National Center for Public Policy Research press release


For Release: June 1, 2010
Contact: David Almasi at (202) 543-4110 x11 or (703) 568-4727 or [email protected]
or  or Judy Kent at (703) 759-7476 or [email protected]

 

Turkey Responsible for Flotilla Deaths

Statement of David A. Ridenour
of the National Center for Public Policy Research


Washington, DC - The following is a statement by David A. Ridenour, vice president of the National Center for Public Policy Research:

The international community should be denouncing Turkey, not Israel, for the loss of life on the so-called "Freedom Flotilla."

That's because Turkey, the flag state of the ship, had an obligation to ensure that the ships making up the flotilla adhered to international law.

It didn't.

Though neither Turkey nor Israel are parties to the Convention on the Law of the Sea, the treaty presumably spells out what the states ratifying the treaty believe to be acceptable rules of behavior. Many of those countries are now, rather hypocritically, denouncing Israel.

The Free Gaza Movement announced its intention to breach Israel's barricade of Gaza - requiring it to violate Israel's territorial waters.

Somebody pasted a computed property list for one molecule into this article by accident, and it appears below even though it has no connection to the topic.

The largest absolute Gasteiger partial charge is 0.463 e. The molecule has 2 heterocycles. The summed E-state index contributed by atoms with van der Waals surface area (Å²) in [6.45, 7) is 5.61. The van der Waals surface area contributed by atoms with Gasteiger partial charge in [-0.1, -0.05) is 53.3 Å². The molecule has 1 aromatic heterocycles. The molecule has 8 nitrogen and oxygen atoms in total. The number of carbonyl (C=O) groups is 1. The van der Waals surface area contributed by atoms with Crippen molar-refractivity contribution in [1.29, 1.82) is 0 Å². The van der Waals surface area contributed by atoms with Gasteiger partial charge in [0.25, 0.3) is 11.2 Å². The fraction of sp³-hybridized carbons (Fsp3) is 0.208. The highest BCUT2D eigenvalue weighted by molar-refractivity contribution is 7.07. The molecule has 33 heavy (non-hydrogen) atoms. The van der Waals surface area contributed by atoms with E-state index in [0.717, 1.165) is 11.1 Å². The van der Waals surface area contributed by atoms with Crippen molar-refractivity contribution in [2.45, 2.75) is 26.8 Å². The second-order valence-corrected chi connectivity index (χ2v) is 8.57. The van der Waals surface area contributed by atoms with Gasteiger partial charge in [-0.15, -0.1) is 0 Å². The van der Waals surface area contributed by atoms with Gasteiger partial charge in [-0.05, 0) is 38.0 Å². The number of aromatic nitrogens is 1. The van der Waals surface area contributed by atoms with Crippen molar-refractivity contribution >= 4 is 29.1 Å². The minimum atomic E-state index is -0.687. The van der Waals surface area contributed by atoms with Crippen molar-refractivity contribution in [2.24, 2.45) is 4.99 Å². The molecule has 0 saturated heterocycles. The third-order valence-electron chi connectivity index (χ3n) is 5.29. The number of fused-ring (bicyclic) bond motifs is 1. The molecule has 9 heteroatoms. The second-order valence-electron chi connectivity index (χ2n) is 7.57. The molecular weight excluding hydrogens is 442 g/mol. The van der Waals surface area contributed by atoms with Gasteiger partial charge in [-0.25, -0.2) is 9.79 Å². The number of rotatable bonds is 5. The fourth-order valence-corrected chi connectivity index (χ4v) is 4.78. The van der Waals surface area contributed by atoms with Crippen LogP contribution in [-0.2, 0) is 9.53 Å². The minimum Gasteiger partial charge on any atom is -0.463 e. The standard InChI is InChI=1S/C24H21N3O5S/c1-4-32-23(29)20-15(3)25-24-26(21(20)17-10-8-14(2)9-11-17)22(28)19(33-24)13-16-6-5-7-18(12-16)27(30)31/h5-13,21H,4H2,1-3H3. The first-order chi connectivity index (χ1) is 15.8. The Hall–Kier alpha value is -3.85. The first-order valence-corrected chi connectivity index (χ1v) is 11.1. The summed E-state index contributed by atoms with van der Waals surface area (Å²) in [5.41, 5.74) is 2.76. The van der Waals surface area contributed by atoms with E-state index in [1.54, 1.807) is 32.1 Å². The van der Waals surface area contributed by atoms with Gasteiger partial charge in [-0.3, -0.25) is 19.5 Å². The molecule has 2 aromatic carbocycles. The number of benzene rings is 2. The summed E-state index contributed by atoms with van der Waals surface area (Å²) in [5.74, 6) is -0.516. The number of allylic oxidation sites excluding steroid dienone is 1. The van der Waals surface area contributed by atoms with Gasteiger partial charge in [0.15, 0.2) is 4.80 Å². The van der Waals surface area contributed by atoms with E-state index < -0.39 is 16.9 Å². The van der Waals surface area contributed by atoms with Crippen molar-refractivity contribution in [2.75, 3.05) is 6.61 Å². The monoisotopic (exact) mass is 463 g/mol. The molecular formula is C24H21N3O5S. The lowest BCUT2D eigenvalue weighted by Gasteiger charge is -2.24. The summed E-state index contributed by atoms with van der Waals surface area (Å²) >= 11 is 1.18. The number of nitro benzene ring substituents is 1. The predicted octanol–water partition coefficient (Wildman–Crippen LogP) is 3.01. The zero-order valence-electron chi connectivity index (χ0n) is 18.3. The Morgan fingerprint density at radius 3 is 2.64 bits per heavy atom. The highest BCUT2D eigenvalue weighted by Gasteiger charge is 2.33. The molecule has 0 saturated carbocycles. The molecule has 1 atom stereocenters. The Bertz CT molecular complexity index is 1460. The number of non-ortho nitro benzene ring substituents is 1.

Article 19 of the Law of the Sea Treaty specifies that "any act of propaganda aimed at affecting the defence or security of the coastal state" or "the loading or unloading of any commodity, currency or person contrary to the customs, fiscal, immigration or sanitary laws or regulations of the coastal state" are deemed "prejudicial to the peace, good order or security" of that state. This flotilla - as with ones before it - would have done both if allowed to proceed.

While Article 19 only gives the coastal state the authority to act within its territorial waters, the bloodshed may well have been greater had Israel waited until then. If reports are accurate that some activists carried arms, Israeli commandos would have lost the element of surprise.

It also appears that Israel may have been within international norms in boarding the ship as all states have an obligation under Articles 109 and 110 of the treaty to stop unauthorized broadcasts (those intended for the general public, but not distress calls), including in international waters. The so-called "Freedom Flotilla" was broadcasting its voyage live.

Blood is on Turkey's hands.

President Obama should do the right thing and recall the U.S. ambassador.

-30-

Note: David A. Ridenour is the author of "Ratification of the Law of the Sea Treaty: A Not-So-Innocent Passage."



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